Racing: Dettori Ascot accusation stirs Coolmore hostility

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A decade previously, Frankie Dettori had gilded the same meeting with one of the most glorious individual performances in Turf history. On Saturday, the only way he could escape total anonymity was to indulge in an exhibition of self-pity so graceless that the support he found from the Ascot stewards invited ridicule upon British horseracing.

The Queen Elizabeth II Stakes was won by perhaps the most bewitching colt ever trained at Ballydoyle. Unfortunately the sub-plot to George Washington's consummate display has served to exacerbate a needless hostility towards the men who have turned him into a champion.

The British racing authorities are already responsible for one disputed verdict against the interests of this colt's owners, having decided to prohibit Kieren Fallon from riding here unless and until he proves his innocence of corruption charges brought by police. In relative terms, a 14-day suspension for Seamus Heffernan is plainly trivial. Around racing's parish pump, however, it will be treated as a matter of scandal - one way or the other.

Heffernan was on Ivan Denisovich, one of two outsiders also saddled by George Washington's trainer, Aidan O'Brien. The riding of both suggested that their principal duty was to ensure an earnest tempo - something as commonplace at this level as it is desirable. What incensed Dettori was his perception that Heffernan had deliberately forced his own mount, Librettist, to race wide. He was seething on his return, and persuaded the stewards that Heffernan was guilty of "team tactics".

It would be disingenuous for Dettori to pretend that he was entitled to a red carpet when, having started from the widest stall, he rushed Librettist alongside the Ballydoyle pacemakers after three furlongs. And certainly the feeble bump administered by Ivan Denisovich on the home turn did not remotely prejudice Librettist's chance. Dettori's mount readily joined issue two furlongs out, but soon began to flounder and eventually dropped away to finish sixth of eight.

The fact that those behind him included Godolphin's other runner, Proclamation, may have contributed to Dettori's exasperation. Dettori has not ridden a Group One winner in Britain for Godolphin for two years, and it is typical of their season that both Librettist and Proclamation were lame yesterday morning. The entire stable was stricken by sickness in the spring, and earlier this month its standard-bearer, Electrocutionist, dropped dead. Of course many suspect that Godolphin has more endemic problems, and their rivals at Coolmore doubtless watched Sheikh Mohammed's frenzied recent spending at Keeneland with wry smiles.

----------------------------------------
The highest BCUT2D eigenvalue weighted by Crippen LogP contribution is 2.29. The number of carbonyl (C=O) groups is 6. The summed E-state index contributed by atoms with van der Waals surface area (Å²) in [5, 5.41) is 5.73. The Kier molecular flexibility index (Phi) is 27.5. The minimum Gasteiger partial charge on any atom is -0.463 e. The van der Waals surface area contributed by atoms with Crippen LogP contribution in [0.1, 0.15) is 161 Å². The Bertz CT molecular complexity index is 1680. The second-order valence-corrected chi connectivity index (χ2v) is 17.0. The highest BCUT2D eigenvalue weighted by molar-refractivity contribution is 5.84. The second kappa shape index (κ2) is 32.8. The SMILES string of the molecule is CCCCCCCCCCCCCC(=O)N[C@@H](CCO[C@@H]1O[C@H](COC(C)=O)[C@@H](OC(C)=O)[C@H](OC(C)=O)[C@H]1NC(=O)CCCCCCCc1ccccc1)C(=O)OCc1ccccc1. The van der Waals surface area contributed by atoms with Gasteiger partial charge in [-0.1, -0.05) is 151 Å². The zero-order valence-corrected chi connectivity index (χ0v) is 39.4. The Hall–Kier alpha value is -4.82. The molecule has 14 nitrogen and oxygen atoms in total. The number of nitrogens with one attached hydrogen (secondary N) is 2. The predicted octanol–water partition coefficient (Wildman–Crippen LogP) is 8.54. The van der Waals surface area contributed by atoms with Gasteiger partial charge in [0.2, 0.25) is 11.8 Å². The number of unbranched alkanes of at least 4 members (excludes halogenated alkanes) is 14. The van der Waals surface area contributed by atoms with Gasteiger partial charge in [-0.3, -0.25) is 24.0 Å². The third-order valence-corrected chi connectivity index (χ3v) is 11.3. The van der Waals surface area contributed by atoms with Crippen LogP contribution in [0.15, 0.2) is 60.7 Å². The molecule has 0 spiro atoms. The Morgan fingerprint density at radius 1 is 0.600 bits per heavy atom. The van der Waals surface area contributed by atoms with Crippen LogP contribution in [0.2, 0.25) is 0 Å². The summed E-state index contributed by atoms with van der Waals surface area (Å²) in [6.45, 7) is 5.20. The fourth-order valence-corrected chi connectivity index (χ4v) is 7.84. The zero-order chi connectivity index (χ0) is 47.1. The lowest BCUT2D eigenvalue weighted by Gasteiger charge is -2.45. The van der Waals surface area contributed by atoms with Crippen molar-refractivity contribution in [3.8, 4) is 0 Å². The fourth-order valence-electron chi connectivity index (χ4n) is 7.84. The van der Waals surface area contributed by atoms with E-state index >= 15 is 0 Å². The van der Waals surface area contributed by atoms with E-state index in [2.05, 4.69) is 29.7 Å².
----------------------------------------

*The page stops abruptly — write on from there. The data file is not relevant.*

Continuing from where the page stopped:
The Maktoums hardly help themselves, moreover, in their petulant refusal to invest in yearlings by Coolmore stallions. The stud may have lost its bedrocks - Sadler's Wells is ageing, and Danehill dead - but it remains home to two of the world's most promising stallions in Montjeu and Galileo, while George Washington himself may yet prove Danehill's most precious legacy.

Coolmore continues to outperform the Maktoums' own breeding operation, and relations between the two empires were soured further on Saturday. Strong words were exchanged in the weighing room between O'Brien and Dettori. A man of congenital calm, O'Brien was plainly insulted. Whatever the truth of the matter, Dettori seemed guilty of precisely the sort of sulkiness that once threatened the fulfilment of George Washington himself. In the spring, he seemed nearly ungovernable, but O'Brien quietly insisted that all the colt had to do was grow up.

On Saturday O'Brien helped complete the three-year-old's triumphant journey across the genetic highwire. George Washington is the eugenic blend of volatile materials: nature's answer to combustion or fission.

Few Flat champions have had more charisma and, now that O'Brien has squeezed out the cork without the bubbles foaming over, all that remains is to raise a toast in the Breeders' Cup Mile. Of course, when he simmered so dangerously, the wiseguys were all adamant that George Washington would be spirited away to stud. Only the credulous would have entertained the possibility that he could go to Churchill Downs in November as a raging favourite. But then only the credulous would ever have backed Dettori to win all seven races here, 10 years ago. It is typical of racing, a sport sometimes riven with sophistry, that George Washington's celestial performance should have been clouded by suggestions of gamesmanship. For if anything linked the two days, a decade apart, it was the proof that sometimes it pays not to be too cynical.

Chris McGrath

Nap: Pentatonic

(Bath 4.20)

NB: Accent

(Brighton 4.30)